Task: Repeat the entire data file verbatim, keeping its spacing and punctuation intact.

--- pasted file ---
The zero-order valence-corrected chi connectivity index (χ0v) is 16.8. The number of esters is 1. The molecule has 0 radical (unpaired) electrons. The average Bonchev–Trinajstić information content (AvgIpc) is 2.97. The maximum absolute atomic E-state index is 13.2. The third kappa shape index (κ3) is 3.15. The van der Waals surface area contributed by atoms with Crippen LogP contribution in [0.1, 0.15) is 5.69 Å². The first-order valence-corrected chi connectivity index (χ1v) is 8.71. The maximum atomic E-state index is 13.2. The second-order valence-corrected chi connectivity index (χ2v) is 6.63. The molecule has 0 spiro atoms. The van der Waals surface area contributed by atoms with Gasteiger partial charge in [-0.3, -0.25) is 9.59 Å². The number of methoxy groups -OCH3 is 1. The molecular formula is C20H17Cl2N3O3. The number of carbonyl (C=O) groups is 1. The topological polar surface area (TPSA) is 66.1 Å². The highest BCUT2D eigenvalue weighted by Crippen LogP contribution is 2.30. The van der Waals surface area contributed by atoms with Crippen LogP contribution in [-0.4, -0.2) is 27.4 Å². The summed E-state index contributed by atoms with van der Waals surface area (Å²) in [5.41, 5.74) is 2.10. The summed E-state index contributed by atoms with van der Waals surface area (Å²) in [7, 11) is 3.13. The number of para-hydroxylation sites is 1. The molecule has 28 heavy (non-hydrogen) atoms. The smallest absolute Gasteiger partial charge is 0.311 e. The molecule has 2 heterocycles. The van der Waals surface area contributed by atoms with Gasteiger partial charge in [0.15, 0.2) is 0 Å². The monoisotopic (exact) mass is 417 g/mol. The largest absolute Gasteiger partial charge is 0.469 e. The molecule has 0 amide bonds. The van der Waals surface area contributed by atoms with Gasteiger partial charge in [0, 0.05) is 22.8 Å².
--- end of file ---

The zero-order valence-corrected chi connectivity index (χ0v) is 16.8. The number of esters is 1. The molecule has 0 radical (unpaired) electrons. The average Bonchev–Trinajstić information content (AvgIpc) is 2.97. The maximum absolute atomic E-state index is 13.2. The third kappa shape index (κ3) is 3.15. The van der Waals surface area contributed by atoms with Crippen LogP contribution in [0.1, 0.15) is 5.69 Å². The first-order valence-corrected chi connectivity index (χ1v) is 8.71. The maximum atomic E-state index is 13.2. The second-order valence-corrected chi connectivity index (χ2v) is 6.63. The molecule has 0 spiro atoms. The van der Waals surface area contributed by atoms with Gasteiger partial charge in [-0.3, -0.25) is 9.59 Å². The number of methoxy groups -OCH3 is 1. The molecular formula is C20H17Cl2N3O3. The number of carbonyl (C=O) groups is 1. The topological polar surface area (TPSA) is 66.1 Å². The highest BCUT2D eigenvalue weighted by Crippen LogP contribution is 2.30. The van der Waals surface area contributed by atoms with Crippen LogP contribution in [-0.4, -0.2) is 27.4 Å². The summed E-state index contributed by atoms with van der Waals surface area (Å²) in [5.41, 5.74) is 2.10. The summed E-state index contributed by atoms with van der Waals surface area (Å²) in [7, 11) is 3.13. The number of para-hydroxylation sites is 1. The molecule has 28 heavy (non-hydrogen) atoms. The smallest absolute Gasteiger partial charge is 0.311 e. The molecule has 2 heterocycles. The van der Waals surface area contributed by atoms with Gasteiger partial charge in [0.15, 0.2) is 0 Å². The monoisotopic (exact) mass is 417 g/mol. The largest absolute Gasteiger partial charge is 0.469 e. The molecule has 0 amide bonds. The van der Waals surface area contributed by atoms with Gasteiger partial charge in [0, 0.05) is 22.8 Å².